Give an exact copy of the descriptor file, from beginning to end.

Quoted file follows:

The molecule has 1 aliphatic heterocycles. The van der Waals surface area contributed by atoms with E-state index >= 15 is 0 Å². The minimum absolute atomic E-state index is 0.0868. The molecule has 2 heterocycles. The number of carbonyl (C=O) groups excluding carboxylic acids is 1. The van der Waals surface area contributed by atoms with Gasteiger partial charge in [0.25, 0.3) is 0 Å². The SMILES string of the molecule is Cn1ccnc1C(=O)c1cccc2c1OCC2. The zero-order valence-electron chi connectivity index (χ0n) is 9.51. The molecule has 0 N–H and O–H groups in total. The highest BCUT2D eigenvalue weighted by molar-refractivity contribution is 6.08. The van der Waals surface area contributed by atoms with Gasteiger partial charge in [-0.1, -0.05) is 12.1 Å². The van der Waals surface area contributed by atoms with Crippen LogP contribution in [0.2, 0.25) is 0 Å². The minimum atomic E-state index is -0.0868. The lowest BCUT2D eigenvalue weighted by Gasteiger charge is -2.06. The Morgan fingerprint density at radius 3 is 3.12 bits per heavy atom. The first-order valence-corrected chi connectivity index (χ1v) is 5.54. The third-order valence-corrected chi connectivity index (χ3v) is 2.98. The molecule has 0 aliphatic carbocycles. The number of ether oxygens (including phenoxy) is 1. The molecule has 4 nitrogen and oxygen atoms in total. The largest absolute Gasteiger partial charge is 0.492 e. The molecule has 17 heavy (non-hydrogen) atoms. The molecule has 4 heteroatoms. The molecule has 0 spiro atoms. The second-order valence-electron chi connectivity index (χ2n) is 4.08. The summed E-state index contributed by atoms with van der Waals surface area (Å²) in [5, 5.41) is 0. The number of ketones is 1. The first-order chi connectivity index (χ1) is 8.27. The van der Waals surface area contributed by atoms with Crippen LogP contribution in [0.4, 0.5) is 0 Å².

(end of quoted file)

The molecule has 1 aliphatic heterocycles. The van der Waals surface area contributed by atoms with E-state index >= 15 is 0 Å². The minimum absolute atomic E-state index is 0.0868. The molecule has 2 heterocycles. The number of carbonyl (C=O) groups excluding carboxylic acids is 1. The van der Waals surface area contributed by atoms with Gasteiger partial charge in [0.25, 0.3) is 0 Å². The SMILES string of the molecule is Cn1ccnc1C(=O)c1cccc2c1OCC2. The zero-order valence-electron chi connectivity index (χ0n) is 9.51. The molecule has 0 N–H and O–H groups in total. The highest BCUT2D eigenvalue weighted by molar-refractivity contribution is 6.08. The van der Waals surface area contributed by atoms with Gasteiger partial charge in [-0.1, -0.05) is 12.1 Å². The van der Waals surface area contributed by atoms with Crippen LogP contribution in [0.2, 0.25) is 0 Å². The minimum atomic E-state index is -0.0868. The lowest BCUT2D eigenvalue weighted by Gasteiger charge is -2.06. The Morgan fingerprint density at radius 3 is 3.12 bits per heavy atom. The first-order valence-corrected chi connectivity index (χ1v) is 5.54. The third-order valence-corrected chi connectivity index (χ3v) is 2.98. The molecule has 0 aliphatic carbocycles. The number of ether oxygens (including phenoxy) is 1. The molecule has 4 nitrogen and oxygen atoms in total. The largest absolute Gasteiger partial charge is 0.492 e. The molecule has 17 heavy (non-hydrogen) atoms. The molecule has 4 heteroatoms. The molecule has 0 spiro atoms. The second-order valence-electron chi connectivity index (χ2n) is 4.08. The summed E-state index contributed by atoms with van der Waals surface area (Å²) in [5, 5.41) is 0. The number of ketones is 1. The first-order chi connectivity index (χ1) is 8.27. The van der Waals surface area contributed by atoms with Crippen LogP contribution in [0.4, 0.5) is 0 Å².